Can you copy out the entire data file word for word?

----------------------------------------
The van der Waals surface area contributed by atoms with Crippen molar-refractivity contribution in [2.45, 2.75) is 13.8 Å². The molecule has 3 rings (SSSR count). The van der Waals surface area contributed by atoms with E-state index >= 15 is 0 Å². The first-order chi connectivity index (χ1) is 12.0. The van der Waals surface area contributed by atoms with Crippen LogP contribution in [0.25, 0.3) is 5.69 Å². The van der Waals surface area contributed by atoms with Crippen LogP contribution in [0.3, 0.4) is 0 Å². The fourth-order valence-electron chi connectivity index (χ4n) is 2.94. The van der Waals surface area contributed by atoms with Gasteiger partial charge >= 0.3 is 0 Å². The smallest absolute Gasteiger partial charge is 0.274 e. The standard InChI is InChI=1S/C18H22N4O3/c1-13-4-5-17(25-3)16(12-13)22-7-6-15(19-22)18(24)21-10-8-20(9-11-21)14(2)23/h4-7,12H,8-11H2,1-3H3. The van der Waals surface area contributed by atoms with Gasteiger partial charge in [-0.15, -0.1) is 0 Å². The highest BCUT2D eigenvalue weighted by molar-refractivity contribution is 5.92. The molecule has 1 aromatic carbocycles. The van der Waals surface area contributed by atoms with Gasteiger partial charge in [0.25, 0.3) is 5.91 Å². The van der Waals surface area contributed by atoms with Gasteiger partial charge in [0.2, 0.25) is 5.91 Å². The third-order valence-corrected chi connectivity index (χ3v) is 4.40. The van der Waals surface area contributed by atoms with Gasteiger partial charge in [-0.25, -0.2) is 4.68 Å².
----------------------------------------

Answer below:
The van der Waals surface area contributed by atoms with Crippen molar-refractivity contribution in [2.45, 2.75) is 13.8 Å². The molecule has 3 rings (SSSR count). The van der Waals surface area contributed by atoms with E-state index >= 15 is 0 Å². The first-order chi connectivity index (χ1) is 12.0. The van der Waals surface area contributed by atoms with Crippen LogP contribution in [0.25, 0.3) is 5.69 Å². The van der Waals surface area contributed by atoms with Crippen LogP contribution in [0.3, 0.4) is 0 Å². The fourth-order valence-electron chi connectivity index (χ4n) is 2.94. The van der Waals surface area contributed by atoms with Gasteiger partial charge >= 0.3 is 0 Å². The smallest absolute Gasteiger partial charge is 0.274 e. The standard InChI is InChI=1S/C18H22N4O3/c1-13-4-5-17(25-3)16(12-13)22-7-6-15(19-22)18(24)21-10-8-20(9-11-21)14(2)23/h4-7,12H,8-11H2,1-3H3. The van der Waals surface area contributed by atoms with Gasteiger partial charge in [-0.15, -0.1) is 0 Å². The highest BCUT2D eigenvalue weighted by molar-refractivity contribution is 5.92. The molecule has 1 aromatic carbocycles. The van der Waals surface area contributed by atoms with Gasteiger partial charge in [0.25, 0.3) is 5.91 Å². The van der Waals surface area contributed by atoms with Gasteiger partial charge in [0.2, 0.25) is 5.91 Å². The third-order valence-corrected chi connectivity index (χ3v) is 4.40. The van der Waals surface area contributed by atoms with Gasteiger partial charge in [-0.25, -0.2) is 4.68 Å².